Tuesday, July 14, 2009

Papu can't dance...but why 'sala'!!??

Every year the Oxford dictionary announces a list of words that gets absorbed into the English vocabulary. The words, coming from various languages, are so popular in their usage that it deems only logical to formalize their inclusion into the Queen’s language. While the English language grows and becomes a mirror of the global English speaking populace, the same applies to other languages. However regional a language be it continuously picks up pariah words that trade mouths and ears with increasing frequency and keeps up its pace with the changing times. The language, Hindi, is no exception.

There might not yet be an official body for the Hindi language to exalt the status of a word to Hindi’s esteemed vocabulary, but a general acceptance of a word is good enough to make it a part of common parlance. What is ‘general’ acceptance? It’s the use of such a word in popular media thereby making a word de facto member of the vocabulary. This is, indeed, a very good method of making a language more inclusive and representative of the character of a nation, and for a nation as large and diverse as India a language like Hindi, fast absorbing flavors from various parts can only bring in a sense of oneness.

But what happens if the growth of a language is tempered by commerce? Does commerce warrant enough responsibility and concern over the social impact of a word when included in the vocabulary of a language?

Movies and the entertainment industry, meeting ground of commerce and popular media, have had an impact which needs no verification. But are there enough regulations (even self-regulations) in place within the industry to check its potentially harmful effects on society? There have been such debates earlier, most notably the one where actors were asked to shun the use of cigarettes and other such stuffs to keep youths away from getting influenced. I believe it’s a matter of choice of an individual and art should not be stifled merely if the will and intelligence of an individual cannot help him or her to make an informed choice. However, when it comes to a language, the matter acquires a different dimension.

Lately, there has been a profusion of songs where words, which at best qualify as vulgar (or even abusive), have made their way into songs. One such song – Pappu can’t dance sala, got AR Rahman the Filmfare award. Rahman had the good sense of admitting that the choice of words in the song wasn’t much to his taste and was thus hesitant to compose the music for it; nevertheless, the song with its peppy music became a chart buster and today is identifiable with the youth. There’s another one – Sala tu to kaam se gaya. There are many more examples of similar ‘item numbers’, like Ishq Kameena, which have become almost a regular feature in the movies. This growing acceptance is worrisome and is resulting in even bolder, louder and vulgar products from the industry. If one thought that such words were limited only to songs then it’s time to update oneself with the name of a much anticipated movie – Kameeney. Even while we ‘eagerly’ await this movie to release, the latest movie to hit the screens, Kambakht Ishq, has taught us new words of endearments for our blue-eyed boy and girl - ‘dog’ and ‘bitch’.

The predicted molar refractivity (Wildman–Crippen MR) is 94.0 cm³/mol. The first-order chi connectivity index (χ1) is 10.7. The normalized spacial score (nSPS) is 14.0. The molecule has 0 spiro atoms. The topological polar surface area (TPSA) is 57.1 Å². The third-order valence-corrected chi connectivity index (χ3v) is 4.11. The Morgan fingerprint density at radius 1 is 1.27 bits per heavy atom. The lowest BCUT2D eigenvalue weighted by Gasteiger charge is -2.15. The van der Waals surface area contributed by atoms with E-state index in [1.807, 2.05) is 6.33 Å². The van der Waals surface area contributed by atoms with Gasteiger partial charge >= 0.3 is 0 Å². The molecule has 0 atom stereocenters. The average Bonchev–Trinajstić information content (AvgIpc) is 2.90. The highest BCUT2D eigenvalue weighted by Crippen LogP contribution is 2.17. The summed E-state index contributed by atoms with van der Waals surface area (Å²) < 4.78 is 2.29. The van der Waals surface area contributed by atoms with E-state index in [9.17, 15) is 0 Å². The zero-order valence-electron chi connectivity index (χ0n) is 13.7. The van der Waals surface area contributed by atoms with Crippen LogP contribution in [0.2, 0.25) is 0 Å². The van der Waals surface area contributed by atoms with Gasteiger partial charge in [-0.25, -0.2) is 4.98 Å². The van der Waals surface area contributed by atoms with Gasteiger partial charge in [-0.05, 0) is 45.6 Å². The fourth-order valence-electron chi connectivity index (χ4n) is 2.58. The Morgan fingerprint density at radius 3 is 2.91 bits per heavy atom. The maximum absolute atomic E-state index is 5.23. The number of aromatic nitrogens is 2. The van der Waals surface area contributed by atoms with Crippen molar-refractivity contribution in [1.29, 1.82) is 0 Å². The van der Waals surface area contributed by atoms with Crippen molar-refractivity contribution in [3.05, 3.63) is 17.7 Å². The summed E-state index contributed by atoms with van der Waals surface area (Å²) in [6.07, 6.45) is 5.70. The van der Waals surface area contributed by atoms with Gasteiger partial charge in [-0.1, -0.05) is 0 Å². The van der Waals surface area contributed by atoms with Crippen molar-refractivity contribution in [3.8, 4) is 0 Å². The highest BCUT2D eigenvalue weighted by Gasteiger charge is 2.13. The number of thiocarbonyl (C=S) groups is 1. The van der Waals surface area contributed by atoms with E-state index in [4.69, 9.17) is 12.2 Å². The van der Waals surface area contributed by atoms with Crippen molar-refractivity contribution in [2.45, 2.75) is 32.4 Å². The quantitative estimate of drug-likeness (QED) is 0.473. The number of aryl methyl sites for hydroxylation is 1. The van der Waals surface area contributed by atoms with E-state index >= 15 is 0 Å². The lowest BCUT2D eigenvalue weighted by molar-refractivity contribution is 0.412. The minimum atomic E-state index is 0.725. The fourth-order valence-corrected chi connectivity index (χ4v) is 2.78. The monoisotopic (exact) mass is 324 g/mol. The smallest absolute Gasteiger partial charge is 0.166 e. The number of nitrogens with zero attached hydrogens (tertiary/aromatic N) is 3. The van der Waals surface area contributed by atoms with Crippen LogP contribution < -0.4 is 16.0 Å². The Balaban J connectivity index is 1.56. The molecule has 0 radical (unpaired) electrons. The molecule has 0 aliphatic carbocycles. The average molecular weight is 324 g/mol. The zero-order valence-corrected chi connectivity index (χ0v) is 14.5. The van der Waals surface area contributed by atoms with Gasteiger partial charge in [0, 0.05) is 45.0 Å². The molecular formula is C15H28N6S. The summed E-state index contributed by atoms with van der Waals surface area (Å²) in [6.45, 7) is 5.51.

It is just a matter of time when the legitimacy accorded to this decadence by public figures, helps garnish dinner table conversations with words picked up from songs and other sources, and mama, papa, beta and beti gleefully exchanging invectives along with pickles and bread.

An ‘awakened’ media often imposes checks using technology (read ‘mute tone’ or pixilated screen) to prevent the audience to see or hear what is objectionable. But they often take liberty of these very methods to show more of objectionable content. An example is the prolific use of ‘mute tones’ in reality shows like ‘MTV Roadies’. There exists a perception helped by what is shown during the interview sessions and during rest of the show, that possession and appreciation of a ‘good vocabulary’ often helps one’s chances of becoming a Roadie. Case in point is a participant, who almost managed to win the show, and is now one of the ‘celebrities’ who will be taking part in a new reality show from Sony – Mujhe iss jungle se bachao. If ‘Roadies’ is a program for youth and this is how the youth of today talks and behaves then the entire idea of promoting such a show is highly revolting. What is even more disturbing is the passive reception of the unchecked media taking center stage in our lives and the growing tolerance towards this by the younger generation that is besotted by the romance of a fast-paced life and a ‘chalta hai’ attitude.

I would disagree if the tone and tenor of words above sound orthodox because it is a matter of grave concern if a language is allowed to be sullied by words driven by commercial interest. Words and expressions laced with sexual innuendos or otherwise outright invectives are so easily slipping into public consumption, courtesy media, that imagining literature of class and beauty in future would reduce to an academic exercise and not a reality.